Archive | 12:49 pm

The Red Hot Dog Thrives in SW VA

7 Aug

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Thanks to our SFA friend Fred Sauceman for sending this one along to us. What a great little story. We enjoyed it a great deal and really got a kick out of the old Valleydale TV spots. The DVD brought back memories of Dude’s Drive In in Christiansburg, VA. In fact, I could go for a “Double Dude” right about now.

The Lee Highway once connected Washington, D.C. to San Diego, California. Along a stretch of that road, in the southwestern part of Virginia, folks eat red-dyed hot dogs. Whether boiled, blackened, battered, deep-fried and painted in mustard, the red hot dog has brought sustenance and joy to generations of Virginians at the price of a little pocket change. Red Hot Dog Digest is a tribute not only to the red hot dog, but to those who have overcome Interstate highway development, dietary dogmatism, and chain restaurant invasion to make sure it survives.

Get your copy of this DVD gem at http://www.etsustore.com/index.cgi?BISKIT=7032731&CONTEXT=art&art=40&cat=5&product_id=93&SUBTRAP=midas_bigview

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Po-Boys & Muffulettas – A Brief History

7 Aug

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In preparation for our New Orleans dining adventure, I was doing a little research on some of the city’s culinary traditions. I found these interesting tidbits on the web site for the world famous Leidenheimer Bakery, makes of the finest breads for po-boys and muffulettas.

During the early years of the 20th century, two brothers, Benny and Clovis Martin, migrated to New Orleans from rural Raceland, Louisiana. When the Martins first reached the city, they found employment as streetcar conductors. Later, they opened a sandwich shop near the French Market and made a culinary discovery: if they concocted sandwiches out of the traditional loaf of French bread, with its tapered ends, the resulting sandwiches would vary in size. The solution was relatively simple: the modern, more or less symmetrical po-boy loaf, which could be cut into equal size sandwiches.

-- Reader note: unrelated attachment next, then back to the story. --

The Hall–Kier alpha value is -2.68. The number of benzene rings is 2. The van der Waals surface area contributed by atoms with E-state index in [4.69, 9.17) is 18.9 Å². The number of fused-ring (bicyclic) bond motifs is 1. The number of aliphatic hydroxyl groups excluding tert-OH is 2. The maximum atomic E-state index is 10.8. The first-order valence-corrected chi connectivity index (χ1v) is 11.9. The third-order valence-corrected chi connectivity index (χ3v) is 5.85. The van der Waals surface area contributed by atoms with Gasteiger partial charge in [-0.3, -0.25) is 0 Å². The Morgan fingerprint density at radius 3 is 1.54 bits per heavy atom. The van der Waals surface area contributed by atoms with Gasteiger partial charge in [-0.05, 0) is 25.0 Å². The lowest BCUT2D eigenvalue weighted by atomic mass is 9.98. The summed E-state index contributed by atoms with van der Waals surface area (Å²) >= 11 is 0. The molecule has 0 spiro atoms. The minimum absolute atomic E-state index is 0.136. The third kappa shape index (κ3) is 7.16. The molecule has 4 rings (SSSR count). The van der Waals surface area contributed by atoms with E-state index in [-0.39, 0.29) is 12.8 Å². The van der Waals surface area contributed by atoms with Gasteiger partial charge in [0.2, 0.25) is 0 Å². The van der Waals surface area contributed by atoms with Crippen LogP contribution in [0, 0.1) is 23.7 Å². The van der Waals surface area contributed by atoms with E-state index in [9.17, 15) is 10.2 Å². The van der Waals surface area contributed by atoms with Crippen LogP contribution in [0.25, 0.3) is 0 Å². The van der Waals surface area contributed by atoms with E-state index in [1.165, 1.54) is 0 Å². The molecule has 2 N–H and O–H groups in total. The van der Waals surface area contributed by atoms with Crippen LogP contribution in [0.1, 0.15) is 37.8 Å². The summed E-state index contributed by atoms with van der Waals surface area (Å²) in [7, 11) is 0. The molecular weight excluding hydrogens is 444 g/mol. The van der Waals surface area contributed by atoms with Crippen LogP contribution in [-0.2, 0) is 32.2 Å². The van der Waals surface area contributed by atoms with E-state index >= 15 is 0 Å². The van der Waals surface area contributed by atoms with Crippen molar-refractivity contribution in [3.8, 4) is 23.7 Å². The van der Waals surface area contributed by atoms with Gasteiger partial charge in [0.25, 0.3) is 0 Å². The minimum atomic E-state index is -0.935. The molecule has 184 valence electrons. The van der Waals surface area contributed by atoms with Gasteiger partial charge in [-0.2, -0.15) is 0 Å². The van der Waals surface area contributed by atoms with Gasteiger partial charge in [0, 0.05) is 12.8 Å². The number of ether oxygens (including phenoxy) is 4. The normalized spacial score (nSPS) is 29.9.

As for the name, during the late 1920’s, the New Orleans streetcar conductors went on strike. The Martins vowed to feed their striking brethren for free. When one of the strikers entered their shop, the call went out: “Here comes anther po-boy!”

The ingredients that go on a po-boy are virtually limitless, depending on one’s imagination: hot roast beef with gravy, ham and cheese (known in New Orleans as a “combination”), fried seafood (oysters, shrimp, softshell crabs, catfish), hot sausage, meatballs–even French fries. When the New Orleans po-boy is “dressed,” the reference has nothing to do with fashion: “dressed” in New Orleans nomenclature means that lettuce, tomatoes, and mayonnaise are added. Po-boys are the great equalizers of New Orleans culture, consumed by workingmen, bankers, doctors, lawyers, musicians, Mardi Gras Indian chiefs, and Carnival Kings. What the finest po-boys have in common is bread baked by Leidenheimer, “Good to the last Crumb” since 1896.

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The muffuletta is an Italian-style sandwich invented by Salvatore Lupo in 1906 at Central Grocery in New Orleans’ French Quarter. The origins of the name are vague. Some sources say that it was named after one of Lupo’s best customers: others believe that the name refers to the distinctive round sesame seed-coated bread. What’s unanimous is that the muffuletta is one of the tastiest of all New Orleans culinary creations.

The traditional New Orleans muffuletta is stuffed with ham, salami, various cheeses and marinated olive salad. Muffuletta variations include seafood, turkey, and even a vegetarian version, with grilled eggplant substituted for the meat. The key ingredient is the bread, which has to remain crusty despite the onslaught of melted cheese and olive oil. For this reason, master muffuletta makers demand bread baked by Leidenheimer. www.leidenheimer.com

Aunt RoRo’s “Healthy” Nanner Puddin’

7 Aug

Banana Puddin

Yup — read it myself — on the menu at Auntie Ro Ro’s Cafe in West Mobile. It reads “$2.49 per Healthy Serving.” Well, in that case, bring me two orders, please!